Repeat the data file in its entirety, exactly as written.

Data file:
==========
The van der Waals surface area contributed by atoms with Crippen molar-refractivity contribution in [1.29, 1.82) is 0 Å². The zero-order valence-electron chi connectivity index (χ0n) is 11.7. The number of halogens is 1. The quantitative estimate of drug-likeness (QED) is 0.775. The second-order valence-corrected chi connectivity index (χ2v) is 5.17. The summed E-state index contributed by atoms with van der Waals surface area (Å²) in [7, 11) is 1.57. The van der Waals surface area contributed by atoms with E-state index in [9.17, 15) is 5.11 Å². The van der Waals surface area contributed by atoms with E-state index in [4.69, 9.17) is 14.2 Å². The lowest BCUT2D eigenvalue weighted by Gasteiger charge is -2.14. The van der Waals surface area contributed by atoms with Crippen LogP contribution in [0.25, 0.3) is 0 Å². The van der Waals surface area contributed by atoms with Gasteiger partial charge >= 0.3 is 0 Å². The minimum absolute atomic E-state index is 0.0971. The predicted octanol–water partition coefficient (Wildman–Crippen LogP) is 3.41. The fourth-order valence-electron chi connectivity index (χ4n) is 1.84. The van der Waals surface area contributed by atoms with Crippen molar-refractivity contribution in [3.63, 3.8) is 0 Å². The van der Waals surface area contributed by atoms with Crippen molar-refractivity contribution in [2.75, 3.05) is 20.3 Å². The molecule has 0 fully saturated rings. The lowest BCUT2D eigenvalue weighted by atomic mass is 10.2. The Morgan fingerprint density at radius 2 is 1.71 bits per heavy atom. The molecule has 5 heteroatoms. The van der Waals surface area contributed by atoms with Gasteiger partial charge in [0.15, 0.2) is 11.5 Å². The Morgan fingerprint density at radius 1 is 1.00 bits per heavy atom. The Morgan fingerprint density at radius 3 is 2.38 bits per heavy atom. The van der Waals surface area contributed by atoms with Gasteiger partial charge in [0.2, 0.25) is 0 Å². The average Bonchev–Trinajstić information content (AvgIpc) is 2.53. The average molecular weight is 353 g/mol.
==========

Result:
The van der Waals surface area contributed by atoms with Crippen molar-refractivity contribution in [1.29, 1.82) is 0 Å². The zero-order valence-electron chi connectivity index (χ0n) is 11.7. The number of halogens is 1. The quantitative estimate of drug-likeness (QED) is 0.775. The second-order valence-corrected chi connectivity index (χ2v) is 5.17. The summed E-state index contributed by atoms with van der Waals surface area (Å²) in [7, 11) is 1.57. The van der Waals surface area contributed by atoms with E-state index in [9.17, 15) is 5.11 Å². The van der Waals surface area contributed by atoms with E-state index in [4.69, 9.17) is 14.2 Å². The lowest BCUT2D eigenvalue weighted by Gasteiger charge is -2.14. The van der Waals surface area contributed by atoms with Crippen LogP contribution in [0.25, 0.3) is 0 Å². The van der Waals surface area contributed by atoms with Gasteiger partial charge >= 0.3 is 0 Å². The minimum absolute atomic E-state index is 0.0971. The predicted octanol–water partition coefficient (Wildman–Crippen LogP) is 3.41. The fourth-order valence-electron chi connectivity index (χ4n) is 1.84. The van der Waals surface area contributed by atoms with Crippen molar-refractivity contribution in [3.63, 3.8) is 0 Å². The van der Waals surface area contributed by atoms with Crippen molar-refractivity contribution in [2.75, 3.05) is 20.3 Å². The molecule has 0 fully saturated rings. The lowest BCUT2D eigenvalue weighted by atomic mass is 10.2. The Morgan fingerprint density at radius 2 is 1.71 bits per heavy atom. The molecule has 5 heteroatoms. The van der Waals surface area contributed by atoms with Gasteiger partial charge in [0.15, 0.2) is 11.5 Å². The Morgan fingerprint density at radius 1 is 1.00 bits per heavy atom. The Morgan fingerprint density at radius 3 is 2.38 bits per heavy atom. The van der Waals surface area contributed by atoms with Gasteiger partial charge in [0.2, 0.25) is 0 Å². The average Bonchev–Trinajstić information content (AvgIpc) is 2.53. The average molecular weight is 353 g/mol.